Tuesday, October 6, 2015

House Republicans Govern By Crisis Management

Speaker John Boehner's announced resignation from Congress marks the inevitable fall of a speakership marred by internal Republican friction, raw partisanship and loss of influence for our great institution. And the next speaker will suffer the same fate unless he or she approaches the job entirely differently.
It's not that Speaker Boehner isn't conservative enough; it's that he fundamentally misunderstands the role of speaker of the House of Representatives. The speaker's first priority must be to defend the institution on behalf of all Americans. While the speaker may have a role in policy debates, that role cannot trump his obligation to uphold House process.
By not keeping these priorities, Speaker Boehner has failed both as a policy leader and as an institutional leader.
Speaker Boehner and other Republican leaders have repeatedly favored a "govern by crisis" approach that abandons the regular order of the House. Despite having months to act before legislative deadlines, leaders routinely wait until the last moment to plot a course of action, publicly concede in advance major negotiating points, insist that Republicans have no alternatives, refuse to allow amendments and then criticize colleagues for not voting to avert the crisis leadership caused.
This approach produces constant frustration among representatives in both parties and promotes the partisan finger-pointing that angers Americans at home. Instead of making bipartisan compromises to address long-term issues, Congress constructs desperate, last-minute political deals to obtain the requisite votes simply to clear the immediate impasse.
In place of genuine reforms, Republican leaders inundate the public with meaningless show votes. These bills and amendments are often poorly drafted and not intended to become law, but rather to give representatives talking points to bash the other side in the media and in our districts.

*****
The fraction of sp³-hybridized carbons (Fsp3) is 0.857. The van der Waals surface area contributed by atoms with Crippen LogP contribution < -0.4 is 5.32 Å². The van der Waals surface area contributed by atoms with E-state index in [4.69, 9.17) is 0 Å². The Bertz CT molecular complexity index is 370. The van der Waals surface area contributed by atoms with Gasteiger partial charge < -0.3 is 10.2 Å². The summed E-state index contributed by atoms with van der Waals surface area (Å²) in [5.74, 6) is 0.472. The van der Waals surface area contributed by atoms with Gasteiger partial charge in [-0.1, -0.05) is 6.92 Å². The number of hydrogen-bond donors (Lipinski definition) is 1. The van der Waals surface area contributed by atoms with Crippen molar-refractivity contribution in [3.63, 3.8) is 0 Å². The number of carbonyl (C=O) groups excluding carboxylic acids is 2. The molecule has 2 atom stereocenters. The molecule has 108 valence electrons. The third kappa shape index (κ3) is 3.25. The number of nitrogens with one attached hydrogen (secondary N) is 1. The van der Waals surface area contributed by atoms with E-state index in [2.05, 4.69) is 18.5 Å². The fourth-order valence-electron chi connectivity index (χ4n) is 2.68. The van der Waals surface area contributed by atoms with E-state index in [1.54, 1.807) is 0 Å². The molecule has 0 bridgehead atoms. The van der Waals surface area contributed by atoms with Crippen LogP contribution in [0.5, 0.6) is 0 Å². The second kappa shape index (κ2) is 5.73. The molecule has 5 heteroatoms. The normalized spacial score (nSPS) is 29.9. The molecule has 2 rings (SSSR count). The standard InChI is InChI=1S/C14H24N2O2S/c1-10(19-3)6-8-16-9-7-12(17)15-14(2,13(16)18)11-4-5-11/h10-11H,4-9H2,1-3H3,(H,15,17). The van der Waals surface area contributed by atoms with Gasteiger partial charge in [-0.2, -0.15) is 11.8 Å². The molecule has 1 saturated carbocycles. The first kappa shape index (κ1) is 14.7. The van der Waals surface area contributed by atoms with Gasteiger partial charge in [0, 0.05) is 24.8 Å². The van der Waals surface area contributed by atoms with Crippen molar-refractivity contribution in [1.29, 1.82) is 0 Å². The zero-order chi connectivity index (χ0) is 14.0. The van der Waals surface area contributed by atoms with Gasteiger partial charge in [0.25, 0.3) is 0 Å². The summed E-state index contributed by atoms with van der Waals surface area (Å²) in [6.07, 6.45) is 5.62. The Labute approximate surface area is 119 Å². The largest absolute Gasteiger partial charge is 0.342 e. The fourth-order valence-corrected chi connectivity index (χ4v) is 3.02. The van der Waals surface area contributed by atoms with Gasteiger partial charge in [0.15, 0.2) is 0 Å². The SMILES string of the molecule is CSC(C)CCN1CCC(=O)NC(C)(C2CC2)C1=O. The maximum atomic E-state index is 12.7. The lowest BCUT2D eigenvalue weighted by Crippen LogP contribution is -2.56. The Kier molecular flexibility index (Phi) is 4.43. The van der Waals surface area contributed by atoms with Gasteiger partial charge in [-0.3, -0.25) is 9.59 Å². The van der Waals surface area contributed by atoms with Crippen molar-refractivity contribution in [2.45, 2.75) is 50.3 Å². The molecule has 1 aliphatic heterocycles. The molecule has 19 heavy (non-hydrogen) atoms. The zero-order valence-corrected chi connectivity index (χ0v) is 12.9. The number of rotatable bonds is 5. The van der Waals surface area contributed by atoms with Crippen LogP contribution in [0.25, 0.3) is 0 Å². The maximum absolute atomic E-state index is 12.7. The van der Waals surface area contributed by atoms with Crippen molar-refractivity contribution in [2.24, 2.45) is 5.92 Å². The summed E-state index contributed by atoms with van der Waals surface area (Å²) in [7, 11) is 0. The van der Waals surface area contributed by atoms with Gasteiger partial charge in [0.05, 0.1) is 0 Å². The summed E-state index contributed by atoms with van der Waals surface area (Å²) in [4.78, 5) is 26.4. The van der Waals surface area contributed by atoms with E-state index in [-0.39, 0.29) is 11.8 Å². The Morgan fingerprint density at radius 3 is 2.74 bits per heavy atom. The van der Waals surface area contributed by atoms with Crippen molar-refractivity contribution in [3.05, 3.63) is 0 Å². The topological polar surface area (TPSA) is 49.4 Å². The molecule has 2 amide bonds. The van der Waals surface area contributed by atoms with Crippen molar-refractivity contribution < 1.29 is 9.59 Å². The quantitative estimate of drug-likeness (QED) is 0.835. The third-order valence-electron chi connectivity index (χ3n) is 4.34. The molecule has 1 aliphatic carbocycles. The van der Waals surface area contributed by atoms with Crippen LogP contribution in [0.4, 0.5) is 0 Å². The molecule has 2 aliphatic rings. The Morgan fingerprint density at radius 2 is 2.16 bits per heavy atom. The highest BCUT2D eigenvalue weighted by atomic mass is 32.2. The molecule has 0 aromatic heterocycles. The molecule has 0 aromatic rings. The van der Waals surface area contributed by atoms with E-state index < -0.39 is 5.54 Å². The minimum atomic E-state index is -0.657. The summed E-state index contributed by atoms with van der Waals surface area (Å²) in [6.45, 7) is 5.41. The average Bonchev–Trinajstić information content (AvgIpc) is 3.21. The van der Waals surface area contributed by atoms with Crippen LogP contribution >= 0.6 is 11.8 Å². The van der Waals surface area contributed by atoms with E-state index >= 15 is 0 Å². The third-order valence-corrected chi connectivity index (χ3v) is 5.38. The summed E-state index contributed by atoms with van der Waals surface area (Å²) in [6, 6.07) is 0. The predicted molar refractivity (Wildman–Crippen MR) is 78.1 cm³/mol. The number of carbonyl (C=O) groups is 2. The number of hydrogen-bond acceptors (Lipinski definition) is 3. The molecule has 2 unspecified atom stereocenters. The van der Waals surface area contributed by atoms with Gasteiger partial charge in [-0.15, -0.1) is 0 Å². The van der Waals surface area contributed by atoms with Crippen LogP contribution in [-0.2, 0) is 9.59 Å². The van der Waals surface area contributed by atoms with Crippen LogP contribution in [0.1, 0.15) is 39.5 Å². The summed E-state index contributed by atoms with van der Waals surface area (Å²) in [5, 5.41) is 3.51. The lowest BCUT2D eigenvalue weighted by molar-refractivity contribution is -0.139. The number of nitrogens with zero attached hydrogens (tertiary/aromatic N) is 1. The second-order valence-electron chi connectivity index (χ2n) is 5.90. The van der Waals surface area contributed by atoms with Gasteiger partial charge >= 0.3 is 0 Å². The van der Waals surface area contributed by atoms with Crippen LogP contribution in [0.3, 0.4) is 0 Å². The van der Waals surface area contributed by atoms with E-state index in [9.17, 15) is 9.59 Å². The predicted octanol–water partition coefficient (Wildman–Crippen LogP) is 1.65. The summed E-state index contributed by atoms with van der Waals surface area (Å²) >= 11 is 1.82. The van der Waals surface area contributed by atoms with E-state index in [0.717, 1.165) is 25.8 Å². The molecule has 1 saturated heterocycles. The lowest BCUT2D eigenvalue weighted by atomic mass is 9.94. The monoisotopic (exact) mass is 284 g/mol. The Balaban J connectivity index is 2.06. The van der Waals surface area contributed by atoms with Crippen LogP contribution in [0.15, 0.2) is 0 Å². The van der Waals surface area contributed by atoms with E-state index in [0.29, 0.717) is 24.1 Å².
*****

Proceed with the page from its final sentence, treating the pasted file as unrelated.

In this system, leaders make little effort to persuade congressional colleagues -- or the public -- on the merits of particular legislation. Significant outcomes are predetermined by a few leaders and their close allies, often with the backing of special interests that help write the bills. House rules, adopted by the entire body on the first day of each Congress, are regularly waived to bypass procedural hurdles. Votes for passage of legislation are corralled through fear and intimidation.
Republicans who vote against the wishes of leadership are punished -- leaders bury our bills in committee and urge PACs not to fund our campaigns. Leadership surrogates verbally attack Republican colleagues and, in some cases, actively support primary challenges against them, as they did against me in 2014.
Speaker Boehner and other leaders perpetuate the pay-to-play culture that permeates Capitol Hill, awarding chairmanships and committee spots on the basis of party fundraising, or as they euphemistically call it, "doing your work across the street" at the National Republican Congressional Committee.